Lansing Community College and the city of Lansing sound like two ships passing in the night when it comes to the disposition of Oliver Towers.
Interviews with officials on both sides suggest that opportunities were missed to negotiate a sale of the property to the college.
As a result, Davenport University was able to pull off a coup of sorts when it proposed a trade of its Lansing property for Oliver Towers. The Bernero administration announced the deal Aug. 31.
LCC protested the deal loudly, saying it had been told it would be able to bid on the property after the city issued a request for proposals.
Interviews with city and LCC officials over the last two days revealed different recollections of what transpired since 2008, when voters rejected a millage to construct a new headquarters for the Capital Area District Library and a new home for the Impression 5 Science Center on the land where the shuttered senior citizens home stands. The building has been empty since a 2000 fire except for the first floor, which the Lansing Housing Commission occupies.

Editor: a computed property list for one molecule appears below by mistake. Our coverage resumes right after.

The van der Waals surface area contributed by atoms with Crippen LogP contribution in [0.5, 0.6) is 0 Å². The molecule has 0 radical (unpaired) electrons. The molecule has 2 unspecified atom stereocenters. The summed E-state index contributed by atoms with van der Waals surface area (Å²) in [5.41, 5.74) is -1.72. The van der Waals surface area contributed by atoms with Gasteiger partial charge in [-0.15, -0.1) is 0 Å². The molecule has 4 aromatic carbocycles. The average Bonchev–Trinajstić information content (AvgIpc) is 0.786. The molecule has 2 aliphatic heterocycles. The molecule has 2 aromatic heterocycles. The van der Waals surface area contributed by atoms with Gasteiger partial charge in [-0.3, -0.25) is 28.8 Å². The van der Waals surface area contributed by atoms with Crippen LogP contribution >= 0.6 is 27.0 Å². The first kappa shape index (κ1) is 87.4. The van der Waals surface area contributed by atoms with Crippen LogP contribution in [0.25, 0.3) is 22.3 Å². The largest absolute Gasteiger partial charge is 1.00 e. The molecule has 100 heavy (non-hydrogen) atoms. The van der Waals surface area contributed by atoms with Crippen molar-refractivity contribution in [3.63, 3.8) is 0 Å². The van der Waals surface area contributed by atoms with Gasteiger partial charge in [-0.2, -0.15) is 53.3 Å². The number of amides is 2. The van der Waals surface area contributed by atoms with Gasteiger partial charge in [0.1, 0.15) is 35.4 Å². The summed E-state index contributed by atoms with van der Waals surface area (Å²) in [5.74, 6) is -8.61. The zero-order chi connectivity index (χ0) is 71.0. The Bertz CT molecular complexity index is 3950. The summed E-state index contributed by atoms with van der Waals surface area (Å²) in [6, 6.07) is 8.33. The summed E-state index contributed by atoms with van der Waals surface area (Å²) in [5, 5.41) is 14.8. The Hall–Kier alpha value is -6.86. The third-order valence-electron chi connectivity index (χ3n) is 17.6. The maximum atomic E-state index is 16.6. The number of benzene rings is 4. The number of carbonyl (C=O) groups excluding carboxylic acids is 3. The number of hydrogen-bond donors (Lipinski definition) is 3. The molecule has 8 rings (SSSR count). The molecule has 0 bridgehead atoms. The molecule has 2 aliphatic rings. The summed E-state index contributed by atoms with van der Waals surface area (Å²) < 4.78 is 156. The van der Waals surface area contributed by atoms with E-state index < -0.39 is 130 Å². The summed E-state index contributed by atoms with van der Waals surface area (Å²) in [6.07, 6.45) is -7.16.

“There was general conversation that now that (the millage) failed, are you guys interested?” recalled Bob Johnson, director of the city’s Planning and Neighborhood Development Office. “Nope, no interest. … Engaging LCC is something I personally did on a regular basis.”
Patricia Baines-Lake, executive director of the Lansing Housing Commission, recalled a conversation last year with Webb Sharpe and Chris Strugar-Fritsch, LCC’s executive director of administrative services, about the Oliver Towers property.
“They did not express any interest in taking over the property or purchasing the property,” said Baines-Lake.